Background: There is increased cardiovascular morbidity and mortality in post-menopausal women as compared to pre‑menopausal women. There is an altered autonomic control with a shift toward sympathetic hyperactivity in menopause. Abnormal autonomic activity, behavioral stressors, and estrogen deficiency are related with increased cardiovascular risk. However, the underlying cardiovascular mechanisms in menopause still remain unclear.
Aims and Objectives: The aim of this study is to determine and compare the following parameters indicating cardiovascular sympathetic function status in pre-menopausal and post-menopausal women subjected to three behavioral stress tests: (i) Blood pressure (BP) response to sustained isometric handgrip test, (ii) BP response to cold pressor test, and (iii) BP response to standing from supine position (orthostasis).
Materials and Methods: This was a cross-sectional study for which 150 pre-menopausal and 150 post-menopausal women were selected. They underwent three behavioral stress tests of sustained isometric handgrip test, cold pressor test, and orthostatic test. The parameters indicating cardiovascular sympathetic function status were determined. Statistical analysis was performed using Z-test.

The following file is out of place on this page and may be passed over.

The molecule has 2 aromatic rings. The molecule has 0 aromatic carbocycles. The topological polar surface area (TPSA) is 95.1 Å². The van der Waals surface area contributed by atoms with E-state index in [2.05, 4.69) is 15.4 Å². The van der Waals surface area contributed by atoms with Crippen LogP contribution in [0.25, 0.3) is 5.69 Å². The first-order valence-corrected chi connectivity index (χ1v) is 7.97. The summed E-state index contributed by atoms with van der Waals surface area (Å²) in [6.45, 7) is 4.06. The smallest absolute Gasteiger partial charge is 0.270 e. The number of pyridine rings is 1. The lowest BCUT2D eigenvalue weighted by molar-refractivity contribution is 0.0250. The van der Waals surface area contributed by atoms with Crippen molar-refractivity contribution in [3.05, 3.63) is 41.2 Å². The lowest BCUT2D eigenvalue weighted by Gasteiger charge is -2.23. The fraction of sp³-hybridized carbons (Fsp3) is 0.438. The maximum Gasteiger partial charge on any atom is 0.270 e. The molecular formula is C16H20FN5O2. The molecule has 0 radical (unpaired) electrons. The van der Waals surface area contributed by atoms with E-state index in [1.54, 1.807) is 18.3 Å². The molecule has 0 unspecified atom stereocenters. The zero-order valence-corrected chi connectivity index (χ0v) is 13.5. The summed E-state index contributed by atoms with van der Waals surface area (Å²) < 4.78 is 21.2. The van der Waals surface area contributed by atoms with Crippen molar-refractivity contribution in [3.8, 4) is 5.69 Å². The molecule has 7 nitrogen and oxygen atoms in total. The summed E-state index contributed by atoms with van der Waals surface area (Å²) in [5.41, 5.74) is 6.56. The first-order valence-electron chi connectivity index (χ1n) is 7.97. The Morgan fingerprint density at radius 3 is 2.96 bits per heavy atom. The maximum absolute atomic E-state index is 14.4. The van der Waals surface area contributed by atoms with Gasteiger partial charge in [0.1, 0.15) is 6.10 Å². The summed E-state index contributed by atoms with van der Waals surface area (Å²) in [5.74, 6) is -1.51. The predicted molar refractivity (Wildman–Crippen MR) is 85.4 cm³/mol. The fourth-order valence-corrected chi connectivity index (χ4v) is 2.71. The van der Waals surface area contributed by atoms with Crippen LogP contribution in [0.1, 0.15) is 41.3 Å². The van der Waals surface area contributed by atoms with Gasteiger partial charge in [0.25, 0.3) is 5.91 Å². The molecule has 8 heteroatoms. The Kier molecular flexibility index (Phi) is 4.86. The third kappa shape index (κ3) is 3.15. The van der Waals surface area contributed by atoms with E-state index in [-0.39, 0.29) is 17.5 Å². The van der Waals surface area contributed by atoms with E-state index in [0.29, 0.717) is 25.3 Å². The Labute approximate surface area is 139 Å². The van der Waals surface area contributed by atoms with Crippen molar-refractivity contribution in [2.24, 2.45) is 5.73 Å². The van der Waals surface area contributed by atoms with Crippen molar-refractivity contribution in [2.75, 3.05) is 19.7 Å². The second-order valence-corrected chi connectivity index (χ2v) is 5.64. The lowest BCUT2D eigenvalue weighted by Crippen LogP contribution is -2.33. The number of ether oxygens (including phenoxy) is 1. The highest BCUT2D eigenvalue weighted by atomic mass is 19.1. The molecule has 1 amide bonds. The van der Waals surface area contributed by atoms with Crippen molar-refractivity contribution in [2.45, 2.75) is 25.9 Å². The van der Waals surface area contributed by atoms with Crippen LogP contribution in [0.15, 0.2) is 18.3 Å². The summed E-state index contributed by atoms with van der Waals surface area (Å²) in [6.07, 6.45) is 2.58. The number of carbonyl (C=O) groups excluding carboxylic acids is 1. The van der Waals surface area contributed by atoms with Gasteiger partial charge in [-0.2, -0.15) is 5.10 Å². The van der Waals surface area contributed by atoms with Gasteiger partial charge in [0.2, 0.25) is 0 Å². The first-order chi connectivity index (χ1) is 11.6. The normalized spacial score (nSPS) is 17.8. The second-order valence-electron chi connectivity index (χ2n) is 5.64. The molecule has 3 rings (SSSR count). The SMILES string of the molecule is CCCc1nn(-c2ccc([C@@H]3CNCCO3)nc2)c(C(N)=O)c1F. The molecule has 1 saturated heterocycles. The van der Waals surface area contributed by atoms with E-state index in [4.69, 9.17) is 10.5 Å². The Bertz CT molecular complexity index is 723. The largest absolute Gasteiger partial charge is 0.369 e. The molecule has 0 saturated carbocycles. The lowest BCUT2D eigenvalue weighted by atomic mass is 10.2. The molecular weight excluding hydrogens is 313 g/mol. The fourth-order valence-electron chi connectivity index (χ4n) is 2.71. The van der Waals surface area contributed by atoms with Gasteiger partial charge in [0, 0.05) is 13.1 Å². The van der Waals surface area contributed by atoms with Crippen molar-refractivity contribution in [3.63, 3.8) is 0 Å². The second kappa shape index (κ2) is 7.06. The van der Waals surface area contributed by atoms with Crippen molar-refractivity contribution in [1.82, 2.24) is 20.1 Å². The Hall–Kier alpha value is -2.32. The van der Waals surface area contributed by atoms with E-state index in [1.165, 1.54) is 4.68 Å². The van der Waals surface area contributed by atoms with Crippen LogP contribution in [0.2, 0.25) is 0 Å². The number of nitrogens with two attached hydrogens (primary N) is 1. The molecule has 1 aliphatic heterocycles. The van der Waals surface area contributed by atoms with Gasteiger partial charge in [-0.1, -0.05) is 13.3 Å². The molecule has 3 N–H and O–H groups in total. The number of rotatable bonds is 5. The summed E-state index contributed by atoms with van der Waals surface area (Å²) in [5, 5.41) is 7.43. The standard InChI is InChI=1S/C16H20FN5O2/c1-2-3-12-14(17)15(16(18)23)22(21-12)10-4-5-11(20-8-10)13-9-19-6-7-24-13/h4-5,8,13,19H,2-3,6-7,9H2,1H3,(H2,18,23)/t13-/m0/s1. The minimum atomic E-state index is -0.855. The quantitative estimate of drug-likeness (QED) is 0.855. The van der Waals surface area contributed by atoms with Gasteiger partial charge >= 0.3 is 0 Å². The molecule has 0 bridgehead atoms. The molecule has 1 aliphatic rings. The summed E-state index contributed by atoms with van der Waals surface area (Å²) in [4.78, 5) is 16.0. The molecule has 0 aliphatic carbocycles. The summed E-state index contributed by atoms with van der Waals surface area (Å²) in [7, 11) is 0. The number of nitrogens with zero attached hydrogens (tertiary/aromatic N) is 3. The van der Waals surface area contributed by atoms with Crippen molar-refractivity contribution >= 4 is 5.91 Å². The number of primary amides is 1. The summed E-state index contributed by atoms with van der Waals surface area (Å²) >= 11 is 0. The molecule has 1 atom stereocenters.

Results: Diastolic BP (DBP) response to sustained isometric handgrip and systolic BP (SBP) and DBP response to the cold pressor test showed statistically highly significant (P < 0.001) greater rise in post-menopausal women as compared to pre-menopausal women. SBP response to standing from the supine position showed statistically insignificant (P > 0.05) greater fall in post-menopausal women.
Conclusion: Sympathetic hyperactivity in response to behavioral stressors seen in post-menopausal women as compared to pre-menopausal women, suggests that the cardiovascular changes related to estrogen deficiency occurring in menopause may trigger adverse cardiovascular events.
Key words: Menopause; Behavioral Stress; Cardiovascular Response; Estrogen